In my second week of teaching junior high and high school technology classes, I have learned that the end of the day is hard for students. It is really difficult to expect teenagers to sit still after they have done that since 8:00 am, and they can also see freedom just on the horizon. This is not to say that these students hate school; on the contrary, most of the students that I engage with truly enjoy school. I have found that there are usually two types of students at the end of a school day: the students who have the jitters and need to sit on their hands to stay still, and the students whose eyes are glazed and desire a good nap. Since the classes that I teach are 6th and 7th period, I am brainstorming creative ways to keep the students engaged. If I give a lesson, I try to make it no more than 10 minutes and I always work to have some sort of class activity. So far this has proven to be a good approach and I will continue to think of ways to keep class time moving along.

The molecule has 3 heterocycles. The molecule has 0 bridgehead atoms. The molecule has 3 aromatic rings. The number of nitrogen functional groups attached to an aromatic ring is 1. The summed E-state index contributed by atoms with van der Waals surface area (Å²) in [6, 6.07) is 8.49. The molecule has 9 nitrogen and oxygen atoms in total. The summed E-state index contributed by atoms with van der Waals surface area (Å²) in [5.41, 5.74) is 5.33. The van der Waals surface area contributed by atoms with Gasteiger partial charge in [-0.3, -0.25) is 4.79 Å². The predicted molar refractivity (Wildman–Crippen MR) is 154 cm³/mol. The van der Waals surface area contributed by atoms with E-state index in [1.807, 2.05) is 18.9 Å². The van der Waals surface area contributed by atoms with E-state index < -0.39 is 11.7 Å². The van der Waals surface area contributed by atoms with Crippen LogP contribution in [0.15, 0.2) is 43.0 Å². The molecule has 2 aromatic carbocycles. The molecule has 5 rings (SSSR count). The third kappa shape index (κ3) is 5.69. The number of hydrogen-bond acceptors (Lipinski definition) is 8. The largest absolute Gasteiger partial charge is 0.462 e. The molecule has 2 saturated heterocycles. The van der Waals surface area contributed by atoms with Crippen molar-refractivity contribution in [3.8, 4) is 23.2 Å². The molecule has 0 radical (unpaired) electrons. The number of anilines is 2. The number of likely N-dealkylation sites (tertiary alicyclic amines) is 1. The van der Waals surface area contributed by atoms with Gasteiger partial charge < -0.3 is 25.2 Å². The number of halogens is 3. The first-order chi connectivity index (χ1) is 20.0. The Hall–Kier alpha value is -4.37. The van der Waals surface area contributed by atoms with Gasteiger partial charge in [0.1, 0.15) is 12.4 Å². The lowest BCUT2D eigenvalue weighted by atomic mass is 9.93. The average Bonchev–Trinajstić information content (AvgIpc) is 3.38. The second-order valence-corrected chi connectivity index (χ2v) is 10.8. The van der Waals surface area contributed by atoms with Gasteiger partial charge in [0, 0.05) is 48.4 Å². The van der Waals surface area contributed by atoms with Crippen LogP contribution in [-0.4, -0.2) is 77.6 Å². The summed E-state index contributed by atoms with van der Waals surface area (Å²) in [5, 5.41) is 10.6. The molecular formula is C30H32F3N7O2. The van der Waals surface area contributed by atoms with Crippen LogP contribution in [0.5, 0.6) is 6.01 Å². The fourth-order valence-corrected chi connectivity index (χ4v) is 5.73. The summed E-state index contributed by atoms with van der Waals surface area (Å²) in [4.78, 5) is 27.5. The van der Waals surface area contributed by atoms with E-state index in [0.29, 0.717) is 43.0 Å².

Surprisingly, I have had more trouble with my high school class than my junior high class. The junior high class is comfortable with engaging in class discussion and they are honest about their understanding of the subject matter. However, some of my high school students can easily “check out of the building”, which presents a problem since technology contains so many details. Those students miss important information and then later exclaim, “I don’t get it” when we are working on projects. With this said, I have learned that it is important to incorporate repetition into each new idea that I am presenting to class. I have also learned that the students need to both “see” and “hear” the information. It is still frustrating when some students complain about not getting it because they are too lazy to listen or look at the board. In these moments I enjoy the fact that teenagers will honestly say, “I wasn’t listening” and the truth is refreshing.